But in 2011, Maryland’s highest court threw out the conviction, saying that crucial information had been wrongly withheld from jurors. Smith’s retrial began Aug. 30.
Trial Day 2
Aug. 31, 2012
9:10 a.m.: Montgomery County Circuit Court Judge Eric M. Johnson enters the courtroom. A few minutes later, defense attorney Barry Helfand compliments Johnson on a speech he gave Thursday at the swearing-in of a new district court judge.
“You were fabulous yesterday,” Helfand said. “For a guy with no sense of humor, you certainly had one.”
“I write my own stuff,” Johnson said.
9:18 a.m.: The jurors file in, pick up the notebooks they left behind after Day 1 of the trial, and sit in green seats directly in front of Glenda and Otto McQueen, the mother and brother of Michael McQueen, who was found dead of a gunshot wound in September 2006. Gary Smith, who was charged with a form of second-degree murder known as depraved heart murder, sat at a table with his attorneys.
:21 a.m.: Prosecutor Robert Hill calls Rafael Ferrer, a former high school football buddy of Michael McQueen’s.
McQueen and Ferrer formed a “natural bond,” Ferrer said. “He was a wide receiver, and I was quarterback.”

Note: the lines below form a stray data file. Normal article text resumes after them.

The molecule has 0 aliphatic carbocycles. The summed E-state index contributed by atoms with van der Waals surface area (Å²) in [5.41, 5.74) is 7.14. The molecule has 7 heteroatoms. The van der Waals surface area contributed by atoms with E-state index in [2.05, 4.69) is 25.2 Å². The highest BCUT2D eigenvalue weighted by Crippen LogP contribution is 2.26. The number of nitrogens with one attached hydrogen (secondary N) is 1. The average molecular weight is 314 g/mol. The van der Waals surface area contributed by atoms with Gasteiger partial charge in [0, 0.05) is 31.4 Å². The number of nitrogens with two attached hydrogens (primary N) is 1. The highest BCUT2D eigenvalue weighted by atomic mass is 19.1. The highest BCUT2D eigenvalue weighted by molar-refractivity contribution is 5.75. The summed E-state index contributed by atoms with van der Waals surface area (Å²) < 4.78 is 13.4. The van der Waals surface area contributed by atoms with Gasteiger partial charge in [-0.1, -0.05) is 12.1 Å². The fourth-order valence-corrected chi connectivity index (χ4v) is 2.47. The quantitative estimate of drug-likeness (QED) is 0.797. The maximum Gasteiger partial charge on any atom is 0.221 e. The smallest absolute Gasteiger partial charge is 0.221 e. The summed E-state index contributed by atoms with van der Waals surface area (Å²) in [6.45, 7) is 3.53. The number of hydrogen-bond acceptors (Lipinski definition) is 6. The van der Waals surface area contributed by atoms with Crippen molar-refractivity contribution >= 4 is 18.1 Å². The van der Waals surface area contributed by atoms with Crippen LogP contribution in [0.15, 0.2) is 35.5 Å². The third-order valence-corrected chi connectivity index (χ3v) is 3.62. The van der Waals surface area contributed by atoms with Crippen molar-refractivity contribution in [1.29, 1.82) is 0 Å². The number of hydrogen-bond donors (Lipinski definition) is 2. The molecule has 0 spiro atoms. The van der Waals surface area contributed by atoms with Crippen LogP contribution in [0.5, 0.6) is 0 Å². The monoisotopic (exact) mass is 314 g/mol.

The two had hung out for a couple weeks in August 2006, shortly before McQueen’s death.
Asked by Hill about McQueen’s DUI in Georgia, Ferrer gave these details:
Ferrer, McQueen and a female friend went to Vegas Nights, a night club. After the woman passed out, McQueen helped her to the car and drove Ferrer to Ferrer’s girlfriend’s house. Even though McQueen had been drinking, Ferrer said he felt safe driving with him, and that McQueen didn’t weave on the road.
But McQueen got lost on the way home, and was pulled over and arrested for drunken driving. By the time Ferrer picked him up the next day, he was flirting with a female officer. “He was calling her by her first name,” Ferrer said.
His friend looked “like a guy who had a good night that didn’t end that well,” Ferrer said.
Helfand quizzed Ferrer on the types of drinks the men preferred. They tended more toward mixed drinks than beer, Ferrer said.
10:51 a.m.: Deputy State’s Attorney John Maloney calls Justin Jones, a friend and former Ranger. The jury was shown a picture of them together, in uniform, at a formal Ranger ball.
Maloney asked whether all Rangers drank.
“Yes, sir,” Jones said. “It was very common for Rangers to drink.”
In Afghanistan, Jones worked in counterintelligence and did battlefield interrogations. McQueen was an intelligence analyst, as was Gary Smith, Jones said. McQueen would say he was part of the “PowerPoint Rangers,” which included presenting intelligence to higher-ups, but generally meant “staying in the rear.”